The Post obtained a link to the dark Web directory that hackers first sent to the Register, a British tech news site. Some of the documents have since been posted to the broader Internet by the group Distributed Denial of Secrets, making them more easily accessible for a mainstream audience.
The Post provided a detailed outline of the contents of this story to CBP and Perceptics officials before publication, but neither entity provided a comment. None of the documents The Post reviewed was marked classified.
The documents include detailed records about multiyear CBP contracts worth hundreds of millions of dollars covering technology upgrades at all ports of entry. The records include the exact names, costs and quantities of hardware components for a number of ports, including San Ysidro, the largest port of entry between the United States and Mexico and one of the busiest border crossings in the world.
One PowerPoint presentation, dated in April, appears to outline a recent visit from CBP officials, who were offered a facility tour and hands-on experience with the license plate scanners. The presentation outlined systems that Perceptics was testing for “face capture for biometrics,” including examples of drivers’ faces being photographed and analyzed. “We overcome blocked faces,” the presentation said, a reference to faces obscured by sunglasses or car visors.
The records also include an exhaustive array of photos captured by fixed, handheld and mobile license plate readers made by Perceptics, which has said its scanners capture more than 200 million license plates a year. Many of the reports include photos taken from multiple angles of a single car, truck or motorcycle, showing the license plate, the vehicle and the driver’s unobscured face.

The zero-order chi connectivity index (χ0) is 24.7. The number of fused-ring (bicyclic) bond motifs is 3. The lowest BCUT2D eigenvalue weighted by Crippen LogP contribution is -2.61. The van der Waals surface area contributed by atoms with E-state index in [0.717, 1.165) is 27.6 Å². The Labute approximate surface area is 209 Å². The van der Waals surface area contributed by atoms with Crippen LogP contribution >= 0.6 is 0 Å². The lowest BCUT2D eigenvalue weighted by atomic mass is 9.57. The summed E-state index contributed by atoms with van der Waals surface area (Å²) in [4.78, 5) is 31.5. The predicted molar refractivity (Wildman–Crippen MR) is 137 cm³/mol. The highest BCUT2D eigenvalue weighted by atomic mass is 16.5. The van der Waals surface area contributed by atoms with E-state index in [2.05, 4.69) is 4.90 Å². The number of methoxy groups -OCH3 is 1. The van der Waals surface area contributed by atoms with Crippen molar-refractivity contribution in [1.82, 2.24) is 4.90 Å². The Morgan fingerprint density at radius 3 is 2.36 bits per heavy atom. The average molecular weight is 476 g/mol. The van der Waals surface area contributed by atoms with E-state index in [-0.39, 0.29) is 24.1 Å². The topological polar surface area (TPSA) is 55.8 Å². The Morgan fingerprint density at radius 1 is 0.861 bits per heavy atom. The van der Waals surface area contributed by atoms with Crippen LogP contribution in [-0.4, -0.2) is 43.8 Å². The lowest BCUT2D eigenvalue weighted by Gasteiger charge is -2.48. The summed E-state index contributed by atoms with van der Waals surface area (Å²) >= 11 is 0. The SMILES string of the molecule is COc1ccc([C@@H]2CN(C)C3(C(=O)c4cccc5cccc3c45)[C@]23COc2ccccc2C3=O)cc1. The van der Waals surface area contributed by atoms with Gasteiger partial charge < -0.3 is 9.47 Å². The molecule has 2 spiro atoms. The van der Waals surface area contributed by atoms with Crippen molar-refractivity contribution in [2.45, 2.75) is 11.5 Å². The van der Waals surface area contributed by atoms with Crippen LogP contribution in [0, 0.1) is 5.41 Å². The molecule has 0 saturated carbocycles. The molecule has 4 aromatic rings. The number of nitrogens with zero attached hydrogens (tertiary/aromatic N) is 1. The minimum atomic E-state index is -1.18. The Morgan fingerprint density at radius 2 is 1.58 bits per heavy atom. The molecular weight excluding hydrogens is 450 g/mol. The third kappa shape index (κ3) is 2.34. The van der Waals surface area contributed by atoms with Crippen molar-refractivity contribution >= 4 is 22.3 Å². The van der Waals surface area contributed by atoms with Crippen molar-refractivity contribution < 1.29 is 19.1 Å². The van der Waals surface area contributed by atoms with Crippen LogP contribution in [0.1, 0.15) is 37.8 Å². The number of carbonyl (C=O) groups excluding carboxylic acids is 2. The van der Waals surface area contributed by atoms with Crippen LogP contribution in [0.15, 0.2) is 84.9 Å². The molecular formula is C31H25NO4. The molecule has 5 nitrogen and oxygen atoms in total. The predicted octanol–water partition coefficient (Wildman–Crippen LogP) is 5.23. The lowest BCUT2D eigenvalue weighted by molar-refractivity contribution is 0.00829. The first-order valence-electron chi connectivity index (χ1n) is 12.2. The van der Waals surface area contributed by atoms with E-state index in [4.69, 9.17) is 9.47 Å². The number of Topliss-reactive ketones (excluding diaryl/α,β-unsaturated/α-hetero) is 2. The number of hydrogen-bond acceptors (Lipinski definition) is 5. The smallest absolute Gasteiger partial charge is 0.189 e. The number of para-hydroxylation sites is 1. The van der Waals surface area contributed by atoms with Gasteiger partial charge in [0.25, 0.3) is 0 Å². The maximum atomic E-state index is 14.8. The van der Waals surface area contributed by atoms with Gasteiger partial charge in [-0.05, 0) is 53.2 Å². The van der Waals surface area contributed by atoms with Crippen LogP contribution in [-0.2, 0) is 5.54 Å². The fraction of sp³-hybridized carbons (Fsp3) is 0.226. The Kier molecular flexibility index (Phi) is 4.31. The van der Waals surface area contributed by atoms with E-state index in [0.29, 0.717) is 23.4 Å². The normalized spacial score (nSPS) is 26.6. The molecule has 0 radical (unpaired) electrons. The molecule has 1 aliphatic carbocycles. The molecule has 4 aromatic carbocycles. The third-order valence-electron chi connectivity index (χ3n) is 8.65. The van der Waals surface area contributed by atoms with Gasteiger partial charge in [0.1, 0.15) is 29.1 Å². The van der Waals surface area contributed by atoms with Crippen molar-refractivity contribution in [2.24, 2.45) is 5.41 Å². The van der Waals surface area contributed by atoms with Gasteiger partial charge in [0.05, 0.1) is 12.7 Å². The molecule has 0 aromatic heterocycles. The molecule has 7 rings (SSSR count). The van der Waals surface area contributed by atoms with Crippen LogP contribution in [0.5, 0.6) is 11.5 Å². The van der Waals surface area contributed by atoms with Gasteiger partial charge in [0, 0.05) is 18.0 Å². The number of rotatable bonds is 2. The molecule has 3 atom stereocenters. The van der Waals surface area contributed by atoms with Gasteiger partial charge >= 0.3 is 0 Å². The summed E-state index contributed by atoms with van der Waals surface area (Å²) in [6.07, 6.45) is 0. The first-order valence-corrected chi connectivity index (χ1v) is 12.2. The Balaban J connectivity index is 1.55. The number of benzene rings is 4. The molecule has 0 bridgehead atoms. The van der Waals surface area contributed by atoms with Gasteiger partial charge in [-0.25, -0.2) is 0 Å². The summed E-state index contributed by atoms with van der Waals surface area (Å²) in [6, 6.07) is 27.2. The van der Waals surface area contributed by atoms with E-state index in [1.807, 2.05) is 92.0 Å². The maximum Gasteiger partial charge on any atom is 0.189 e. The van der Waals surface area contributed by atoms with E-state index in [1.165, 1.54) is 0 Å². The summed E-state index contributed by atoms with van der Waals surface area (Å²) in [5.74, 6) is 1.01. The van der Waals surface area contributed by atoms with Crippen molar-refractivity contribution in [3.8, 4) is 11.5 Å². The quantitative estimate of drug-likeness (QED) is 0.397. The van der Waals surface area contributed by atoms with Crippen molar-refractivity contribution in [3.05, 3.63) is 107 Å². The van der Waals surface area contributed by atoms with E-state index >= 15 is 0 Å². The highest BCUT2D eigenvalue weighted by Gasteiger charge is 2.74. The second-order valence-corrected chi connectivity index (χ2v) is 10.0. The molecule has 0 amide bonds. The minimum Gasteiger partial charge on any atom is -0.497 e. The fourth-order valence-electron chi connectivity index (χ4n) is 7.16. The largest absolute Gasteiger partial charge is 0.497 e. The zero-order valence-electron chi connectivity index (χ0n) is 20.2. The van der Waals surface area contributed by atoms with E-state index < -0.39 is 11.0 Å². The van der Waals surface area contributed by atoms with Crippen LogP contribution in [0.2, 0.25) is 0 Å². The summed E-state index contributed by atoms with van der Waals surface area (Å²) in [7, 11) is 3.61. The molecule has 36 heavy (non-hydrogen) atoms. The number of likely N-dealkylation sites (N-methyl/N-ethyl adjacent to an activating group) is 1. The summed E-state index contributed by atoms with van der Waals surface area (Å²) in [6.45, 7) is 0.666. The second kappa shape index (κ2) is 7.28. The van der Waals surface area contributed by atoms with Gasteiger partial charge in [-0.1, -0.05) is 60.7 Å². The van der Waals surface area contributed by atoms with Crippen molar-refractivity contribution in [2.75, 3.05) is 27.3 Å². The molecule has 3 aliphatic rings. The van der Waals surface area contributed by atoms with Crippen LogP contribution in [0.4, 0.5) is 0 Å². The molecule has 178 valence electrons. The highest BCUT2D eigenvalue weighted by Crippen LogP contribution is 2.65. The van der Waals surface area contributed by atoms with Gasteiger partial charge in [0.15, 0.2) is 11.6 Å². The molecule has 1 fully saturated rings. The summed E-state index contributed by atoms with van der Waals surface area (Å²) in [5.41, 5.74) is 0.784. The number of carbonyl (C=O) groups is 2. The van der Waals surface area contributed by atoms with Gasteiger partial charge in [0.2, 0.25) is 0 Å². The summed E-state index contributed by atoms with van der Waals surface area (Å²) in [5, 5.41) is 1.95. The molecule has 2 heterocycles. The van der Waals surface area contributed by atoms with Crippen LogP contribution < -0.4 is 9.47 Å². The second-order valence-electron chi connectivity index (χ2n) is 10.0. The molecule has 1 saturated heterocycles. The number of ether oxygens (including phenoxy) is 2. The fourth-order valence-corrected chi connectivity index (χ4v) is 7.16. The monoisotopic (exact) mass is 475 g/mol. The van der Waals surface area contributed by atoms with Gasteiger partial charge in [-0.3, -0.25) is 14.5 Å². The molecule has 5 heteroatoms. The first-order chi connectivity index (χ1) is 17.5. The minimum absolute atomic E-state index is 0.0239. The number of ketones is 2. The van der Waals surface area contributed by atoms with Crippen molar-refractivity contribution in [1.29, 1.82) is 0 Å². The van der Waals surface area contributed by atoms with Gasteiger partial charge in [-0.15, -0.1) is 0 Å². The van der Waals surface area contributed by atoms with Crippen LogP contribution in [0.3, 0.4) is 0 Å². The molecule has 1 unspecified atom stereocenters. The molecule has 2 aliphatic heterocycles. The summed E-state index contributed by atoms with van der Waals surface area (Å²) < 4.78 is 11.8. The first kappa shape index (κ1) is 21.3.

Contract documents from the past decade show that the role of Perceptics in federal security efforts goes beyond license plate readers to providing other equipment, such as bomb-detecting “under-vehicle surveillance systems,” to U.S. border crossings, Drug Enforcement Administration checkpoints, military bases and air stations. Funding documents suggest the company has also worked with officials in the United Arab Emirates as well as with a special-forces unit in Saudi Arabia.
Also available are internal company documents including financial statements, project budgets, internal passwords, sales and marketing material, and information about employees’ performance reviews, insurance coverage and pay.
Few specifics are known about the hack itself. The CBP acknowledged the intrusion in a statement June 10, saying it learned of the cyberattack on May 31. That statement said that no CBP networks or databases were breached and that it had “not yet verified” that the stolen data was from CBP holdings. It blamed an unnamed contractor for leaving confidential material vulnerable to attack, saying it had violated agency rules by moving copies of license plate and travel images onto its private network.